In recent years Jane Bazinet has emerged as an important American artist. Born in Basile, Louisiana, she began painting during the 60's. First exhibited in Scottsdale, Arizona, her paintings and prints soon found their ways into collections ( both public and private ) and galleries across the world.

Bazinet produced her first graphics in the early 80's. These limited edition serigraphs ( Dancers Ascent and Aft and Fro ) quickly sold out, as did larger subsequent editions.

Although Bazinet has worked in numerous mediums, deftly treating a variety of themes, she is best known for her lyrical figurative work which dwells at a mysterious crossroads between poetic realism and abstract expressionism. She has been recognized as an artist with an extremely personal style and technique which is at once romantic and contemporary.

Jane Bazinet studied at Arizona State University for five years and continued studying art thereafter as an apprentice under the able tutelage of several painters including Woody Payne, Merrill Mahafey, and Dorothy Fratt. While in Arizona, Bazinet began entering competitions and soon began accepting numerous awards. Yearning to practice her art outside of this competitive atmosphere, she decided to move on.

Her interest in the history of architecture led her to study Art History at San Francisco State University but the call of art pulled her on further to major in sculpture. All the while she continued to paint, watercolor was her favorite medium after all.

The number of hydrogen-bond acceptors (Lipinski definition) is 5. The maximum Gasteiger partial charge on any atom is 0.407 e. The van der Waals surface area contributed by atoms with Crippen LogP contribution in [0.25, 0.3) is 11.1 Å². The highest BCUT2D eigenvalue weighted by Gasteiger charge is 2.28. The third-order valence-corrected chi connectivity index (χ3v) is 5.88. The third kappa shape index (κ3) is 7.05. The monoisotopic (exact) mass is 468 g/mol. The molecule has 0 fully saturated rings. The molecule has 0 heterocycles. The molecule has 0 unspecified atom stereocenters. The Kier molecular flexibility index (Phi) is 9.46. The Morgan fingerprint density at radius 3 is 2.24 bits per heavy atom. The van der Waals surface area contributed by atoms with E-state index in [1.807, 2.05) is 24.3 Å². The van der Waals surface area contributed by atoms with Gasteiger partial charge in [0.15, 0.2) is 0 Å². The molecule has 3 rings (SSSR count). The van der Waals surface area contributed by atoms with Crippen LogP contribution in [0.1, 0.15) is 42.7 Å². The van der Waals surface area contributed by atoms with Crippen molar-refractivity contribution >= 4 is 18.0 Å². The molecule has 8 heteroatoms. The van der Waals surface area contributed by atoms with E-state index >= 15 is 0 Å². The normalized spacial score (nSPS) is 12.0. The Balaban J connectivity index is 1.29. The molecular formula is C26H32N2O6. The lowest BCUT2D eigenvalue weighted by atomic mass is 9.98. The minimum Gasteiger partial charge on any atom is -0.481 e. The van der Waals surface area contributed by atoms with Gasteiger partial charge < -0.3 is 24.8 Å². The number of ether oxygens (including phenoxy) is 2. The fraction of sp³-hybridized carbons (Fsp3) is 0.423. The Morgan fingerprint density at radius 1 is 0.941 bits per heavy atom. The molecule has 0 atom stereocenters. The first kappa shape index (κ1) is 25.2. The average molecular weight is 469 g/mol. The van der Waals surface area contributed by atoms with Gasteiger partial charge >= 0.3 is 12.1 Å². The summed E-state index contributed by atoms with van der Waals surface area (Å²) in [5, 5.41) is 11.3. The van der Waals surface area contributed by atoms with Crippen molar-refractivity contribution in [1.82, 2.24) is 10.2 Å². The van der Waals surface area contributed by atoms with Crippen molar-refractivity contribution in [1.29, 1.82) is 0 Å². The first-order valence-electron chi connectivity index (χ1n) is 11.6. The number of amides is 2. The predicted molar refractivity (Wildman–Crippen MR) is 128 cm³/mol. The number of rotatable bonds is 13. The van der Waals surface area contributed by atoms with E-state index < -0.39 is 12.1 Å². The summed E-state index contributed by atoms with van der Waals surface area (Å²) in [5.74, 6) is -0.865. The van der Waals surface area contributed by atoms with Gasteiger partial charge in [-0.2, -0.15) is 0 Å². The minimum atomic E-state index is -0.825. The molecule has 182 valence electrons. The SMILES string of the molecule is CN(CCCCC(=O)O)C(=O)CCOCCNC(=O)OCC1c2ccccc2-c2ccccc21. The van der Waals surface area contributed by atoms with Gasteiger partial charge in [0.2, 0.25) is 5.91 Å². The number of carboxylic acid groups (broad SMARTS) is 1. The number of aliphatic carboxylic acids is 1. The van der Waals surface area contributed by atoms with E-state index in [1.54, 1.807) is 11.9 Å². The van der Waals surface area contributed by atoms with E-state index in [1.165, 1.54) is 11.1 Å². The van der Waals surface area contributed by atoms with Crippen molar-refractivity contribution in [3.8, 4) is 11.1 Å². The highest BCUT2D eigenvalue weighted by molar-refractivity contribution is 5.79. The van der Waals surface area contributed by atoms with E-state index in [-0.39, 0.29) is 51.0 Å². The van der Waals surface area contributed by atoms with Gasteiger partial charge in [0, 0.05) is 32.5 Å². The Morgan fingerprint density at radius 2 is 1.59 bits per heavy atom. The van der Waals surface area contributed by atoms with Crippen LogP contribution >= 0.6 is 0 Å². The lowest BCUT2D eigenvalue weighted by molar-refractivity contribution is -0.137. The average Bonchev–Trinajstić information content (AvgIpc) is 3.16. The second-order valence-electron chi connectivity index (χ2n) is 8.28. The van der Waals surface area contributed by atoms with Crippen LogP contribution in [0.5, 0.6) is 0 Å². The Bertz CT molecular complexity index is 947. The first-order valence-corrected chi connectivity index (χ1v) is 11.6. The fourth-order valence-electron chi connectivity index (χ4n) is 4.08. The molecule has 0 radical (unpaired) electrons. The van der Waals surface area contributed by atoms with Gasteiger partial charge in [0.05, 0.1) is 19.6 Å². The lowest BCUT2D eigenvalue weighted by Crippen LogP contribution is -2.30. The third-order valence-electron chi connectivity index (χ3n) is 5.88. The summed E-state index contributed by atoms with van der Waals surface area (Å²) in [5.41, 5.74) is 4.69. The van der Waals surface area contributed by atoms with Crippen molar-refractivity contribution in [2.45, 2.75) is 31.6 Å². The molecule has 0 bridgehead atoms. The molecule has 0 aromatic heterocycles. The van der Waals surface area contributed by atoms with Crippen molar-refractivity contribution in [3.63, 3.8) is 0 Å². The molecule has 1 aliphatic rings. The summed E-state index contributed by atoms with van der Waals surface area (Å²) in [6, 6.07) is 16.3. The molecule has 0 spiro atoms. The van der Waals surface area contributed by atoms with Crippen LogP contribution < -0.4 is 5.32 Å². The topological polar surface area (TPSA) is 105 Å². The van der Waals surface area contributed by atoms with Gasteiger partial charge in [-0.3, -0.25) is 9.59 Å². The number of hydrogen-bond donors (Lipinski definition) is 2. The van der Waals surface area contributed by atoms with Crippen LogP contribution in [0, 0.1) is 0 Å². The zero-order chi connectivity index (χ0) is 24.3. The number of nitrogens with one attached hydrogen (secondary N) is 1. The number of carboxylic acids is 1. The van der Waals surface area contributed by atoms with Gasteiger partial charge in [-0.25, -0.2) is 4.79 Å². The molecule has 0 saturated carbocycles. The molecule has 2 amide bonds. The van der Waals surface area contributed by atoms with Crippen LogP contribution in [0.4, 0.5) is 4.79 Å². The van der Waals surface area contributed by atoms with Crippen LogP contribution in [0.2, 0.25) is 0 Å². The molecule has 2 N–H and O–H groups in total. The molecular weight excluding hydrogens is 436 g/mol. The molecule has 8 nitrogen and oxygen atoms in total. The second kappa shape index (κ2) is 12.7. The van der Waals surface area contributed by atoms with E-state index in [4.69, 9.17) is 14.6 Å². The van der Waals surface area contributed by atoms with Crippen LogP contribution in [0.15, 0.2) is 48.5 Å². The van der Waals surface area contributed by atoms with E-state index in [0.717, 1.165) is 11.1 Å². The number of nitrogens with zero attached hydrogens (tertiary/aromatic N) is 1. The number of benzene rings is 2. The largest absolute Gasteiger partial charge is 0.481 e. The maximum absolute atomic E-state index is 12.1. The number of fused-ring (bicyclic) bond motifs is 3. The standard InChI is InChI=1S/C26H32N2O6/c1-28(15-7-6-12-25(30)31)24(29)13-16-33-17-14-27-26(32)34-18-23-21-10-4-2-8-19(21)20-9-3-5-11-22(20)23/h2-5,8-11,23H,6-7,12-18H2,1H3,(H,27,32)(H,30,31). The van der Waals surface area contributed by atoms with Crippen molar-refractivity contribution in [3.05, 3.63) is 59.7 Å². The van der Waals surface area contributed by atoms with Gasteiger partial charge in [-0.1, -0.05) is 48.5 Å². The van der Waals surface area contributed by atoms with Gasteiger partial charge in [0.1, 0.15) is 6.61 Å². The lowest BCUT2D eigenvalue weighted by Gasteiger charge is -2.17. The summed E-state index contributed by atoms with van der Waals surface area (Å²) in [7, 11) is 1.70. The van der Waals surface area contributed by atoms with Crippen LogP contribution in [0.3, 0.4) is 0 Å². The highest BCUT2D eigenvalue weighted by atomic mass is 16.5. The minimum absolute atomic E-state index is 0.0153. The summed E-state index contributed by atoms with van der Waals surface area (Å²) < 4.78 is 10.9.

She then moved to England and studied etching in a small school in Putney. Finding her way to Wimbledon she met Mr. Israel, a teacher who had perhaps the greatest influence on her. It was here that her figurative work began to take root and grow to maturity.

Upon leaving England she moved to Houston and became an assistant to and shared a studio with Jose Perez. She soon began exhibiting her own work nationally and then worldwide.

When asked what influences she could cite in her work Bazinet responded, " Everything I do is influenced by my upbringing in Louisiana; for whatever reason I do it, however I do it, why I think, the things I eat, the cars I drive, the swamps I like, being adventurous. It has to do with some kind of freedom that influences everything you do - everything.

I would go other places and I found that no one was as happy as we were. When I left there everybody was unhappy to be a woman for some reason. They were out trying to be liberated and I thought I already was. No one ever told me there was anything wrong with being whatever I wanted to be. I don't like to paint unhappiness anymore. I think it's totally unnecessary.

Classical music influences me a lot. There's another dimension I go into when I'm working. It's like an out of body experience. Music carries me from here, with you, into that other dimension. Sometimes I don't even know Tm painting these. just happen.

I like working in series and I like doing the research for those series. I've done a series on Wagner's opera the Ring of the Neibelung and a series on Scherazade. Lately I've been thinking about New Orleans. Nothing heavy, just the thought of it and of the carnival. So I'm doing a series on the carnival now. Recently, while in Maine, l reread The Canterbury Tales. That will be my next series. Often I am drawn into a series.

In my early years as an artist I was painting soft feminine forms and I was dissatisfied with the lack of strength in my work. I was studying then under a wise and talented man. I remember telling him that I wanted to paint strongly; I wanted to paint like a man. My teacher smiled warmly and said, yes you should paint strongly, but not like a man. Rather, you should find that strength in your own femininity. That is what I have strived to do.